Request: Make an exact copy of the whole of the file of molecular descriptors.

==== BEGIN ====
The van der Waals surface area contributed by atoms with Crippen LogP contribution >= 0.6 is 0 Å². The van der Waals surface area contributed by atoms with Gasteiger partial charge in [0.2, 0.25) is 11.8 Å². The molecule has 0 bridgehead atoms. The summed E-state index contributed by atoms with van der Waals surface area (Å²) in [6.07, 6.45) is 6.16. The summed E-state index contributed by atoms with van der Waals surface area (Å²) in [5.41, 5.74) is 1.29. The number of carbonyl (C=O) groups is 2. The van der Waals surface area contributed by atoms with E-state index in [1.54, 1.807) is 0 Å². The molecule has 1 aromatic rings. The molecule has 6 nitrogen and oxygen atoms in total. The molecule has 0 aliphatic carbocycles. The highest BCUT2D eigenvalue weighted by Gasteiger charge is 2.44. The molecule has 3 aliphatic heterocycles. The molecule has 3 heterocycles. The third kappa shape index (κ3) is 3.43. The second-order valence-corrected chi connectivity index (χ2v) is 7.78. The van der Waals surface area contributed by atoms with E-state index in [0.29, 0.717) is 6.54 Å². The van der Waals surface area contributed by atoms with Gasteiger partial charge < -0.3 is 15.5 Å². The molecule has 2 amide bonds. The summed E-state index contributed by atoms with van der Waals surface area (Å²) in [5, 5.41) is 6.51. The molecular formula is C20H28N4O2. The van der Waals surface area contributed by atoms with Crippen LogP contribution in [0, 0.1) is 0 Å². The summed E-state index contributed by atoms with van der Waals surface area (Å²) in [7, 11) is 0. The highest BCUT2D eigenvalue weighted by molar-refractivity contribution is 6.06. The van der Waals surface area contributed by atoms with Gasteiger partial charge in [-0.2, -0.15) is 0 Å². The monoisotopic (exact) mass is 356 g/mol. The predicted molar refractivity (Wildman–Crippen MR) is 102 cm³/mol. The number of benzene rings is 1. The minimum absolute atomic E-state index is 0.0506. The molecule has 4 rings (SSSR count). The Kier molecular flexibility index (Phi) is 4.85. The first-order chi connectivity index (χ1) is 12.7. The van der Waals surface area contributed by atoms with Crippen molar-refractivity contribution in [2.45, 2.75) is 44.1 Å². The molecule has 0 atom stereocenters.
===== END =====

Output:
The van der Waals surface area contributed by atoms with Crippen LogP contribution >= 0.6 is 0 Å². The van der Waals surface area contributed by atoms with Gasteiger partial charge in [0.2, 0.25) is 11.8 Å². The molecule has 0 bridgehead atoms. The summed E-state index contributed by atoms with van der Waals surface area (Å²) in [6.07, 6.45) is 6.16. The summed E-state index contributed by atoms with van der Waals surface area (Å²) in [5.41, 5.74) is 1.29. The number of carbonyl (C=O) groups is 2. The van der Waals surface area contributed by atoms with E-state index in [1.54, 1.807) is 0 Å². The molecule has 1 aromatic rings. The molecule has 6 nitrogen and oxygen atoms in total. The molecule has 0 aliphatic carbocycles. The highest BCUT2D eigenvalue weighted by Gasteiger charge is 2.44. The molecule has 3 aliphatic heterocycles. The molecule has 3 heterocycles. The third kappa shape index (κ3) is 3.43. The second-order valence-corrected chi connectivity index (χ2v) is 7.78. The van der Waals surface area contributed by atoms with E-state index in [0.29, 0.717) is 6.54 Å². The van der Waals surface area contributed by atoms with Gasteiger partial charge < -0.3 is 15.5 Å². The molecule has 2 amide bonds. The summed E-state index contributed by atoms with van der Waals surface area (Å²) in [5, 5.41) is 6.51. The molecular formula is C20H28N4O2. The van der Waals surface area contributed by atoms with Crippen LogP contribution in [0, 0.1) is 0 Å². The summed E-state index contributed by atoms with van der Waals surface area (Å²) in [7, 11) is 0. The highest BCUT2D eigenvalue weighted by molar-refractivity contribution is 6.06. The van der Waals surface area contributed by atoms with Gasteiger partial charge in [-0.2, -0.15) is 0 Å². The monoisotopic (exact) mass is 356 g/mol. The predicted molar refractivity (Wildman–Crippen MR) is 102 cm³/mol. The number of benzene rings is 1. The minimum absolute atomic E-state index is 0.0506. The molecule has 4 rings (SSSR count). The Kier molecular flexibility index (Phi) is 4.85. The first-order chi connectivity index (χ1) is 12.7. The van der Waals surface area contributed by atoms with Crippen molar-refractivity contribution in [2.45, 2.75) is 44.1 Å². The molecule has 0 atom stereocenters.